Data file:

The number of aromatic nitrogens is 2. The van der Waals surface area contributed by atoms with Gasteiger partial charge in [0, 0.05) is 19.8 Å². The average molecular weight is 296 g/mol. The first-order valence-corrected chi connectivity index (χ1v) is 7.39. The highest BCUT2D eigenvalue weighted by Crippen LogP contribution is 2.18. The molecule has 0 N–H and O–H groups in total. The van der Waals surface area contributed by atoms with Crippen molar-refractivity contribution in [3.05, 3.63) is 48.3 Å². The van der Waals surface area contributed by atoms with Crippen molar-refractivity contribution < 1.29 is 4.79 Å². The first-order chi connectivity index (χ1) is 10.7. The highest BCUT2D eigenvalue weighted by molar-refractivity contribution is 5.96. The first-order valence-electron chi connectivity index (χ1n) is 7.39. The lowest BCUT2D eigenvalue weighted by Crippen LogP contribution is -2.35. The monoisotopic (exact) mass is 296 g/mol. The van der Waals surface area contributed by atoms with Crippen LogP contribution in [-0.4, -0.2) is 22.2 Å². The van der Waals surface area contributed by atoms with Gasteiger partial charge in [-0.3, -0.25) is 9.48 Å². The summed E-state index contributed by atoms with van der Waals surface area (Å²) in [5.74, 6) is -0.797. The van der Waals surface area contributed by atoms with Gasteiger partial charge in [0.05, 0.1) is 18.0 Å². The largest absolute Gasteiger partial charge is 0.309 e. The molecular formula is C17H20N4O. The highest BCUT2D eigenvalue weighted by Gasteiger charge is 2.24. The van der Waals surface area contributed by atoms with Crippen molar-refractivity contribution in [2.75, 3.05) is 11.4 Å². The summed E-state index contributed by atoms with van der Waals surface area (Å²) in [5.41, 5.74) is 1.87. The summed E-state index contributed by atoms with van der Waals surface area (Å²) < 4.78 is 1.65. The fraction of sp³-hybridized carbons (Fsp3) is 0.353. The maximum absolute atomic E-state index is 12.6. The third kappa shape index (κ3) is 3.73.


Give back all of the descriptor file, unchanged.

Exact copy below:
The number of aromatic nitrogens is 2. The van der Waals surface area contributed by atoms with Gasteiger partial charge in [0, 0.05) is 19.8 Å². The average molecular weight is 296 g/mol. The first-order valence-corrected chi connectivity index (χ1v) is 7.39. The highest BCUT2D eigenvalue weighted by Crippen LogP contribution is 2.18. The molecule has 0 N–H and O–H groups in total. The van der Waals surface area contributed by atoms with Crippen molar-refractivity contribution in [3.05, 3.63) is 48.3 Å². The van der Waals surface area contributed by atoms with Crippen molar-refractivity contribution < 1.29 is 4.79 Å². The first-order chi connectivity index (χ1) is 10.7. The highest BCUT2D eigenvalue weighted by molar-refractivity contribution is 5.96. The first-order valence-electron chi connectivity index (χ1n) is 7.39. The lowest BCUT2D eigenvalue weighted by Crippen LogP contribution is -2.35. The monoisotopic (exact) mass is 296 g/mol. The van der Waals surface area contributed by atoms with Crippen LogP contribution in [-0.4, -0.2) is 22.2 Å². The van der Waals surface area contributed by atoms with Gasteiger partial charge in [-0.3, -0.25) is 9.48 Å². The summed E-state index contributed by atoms with van der Waals surface area (Å²) in [5.74, 6) is -0.797. The van der Waals surface area contributed by atoms with Gasteiger partial charge in [0.05, 0.1) is 18.0 Å². The largest absolute Gasteiger partial charge is 0.309 e. The molecular formula is C17H20N4O. The highest BCUT2D eigenvalue weighted by Gasteiger charge is 2.24. The van der Waals surface area contributed by atoms with Crippen molar-refractivity contribution in [2.75, 3.05) is 11.4 Å². The summed E-state index contributed by atoms with van der Waals surface area (Å²) in [5.41, 5.74) is 1.87. The summed E-state index contributed by atoms with van der Waals surface area (Å²) < 4.78 is 1.65. The fraction of sp³-hybridized carbons (Fsp3) is 0.353. The maximum absolute atomic E-state index is 12.6. The third kappa shape index (κ3) is 3.73.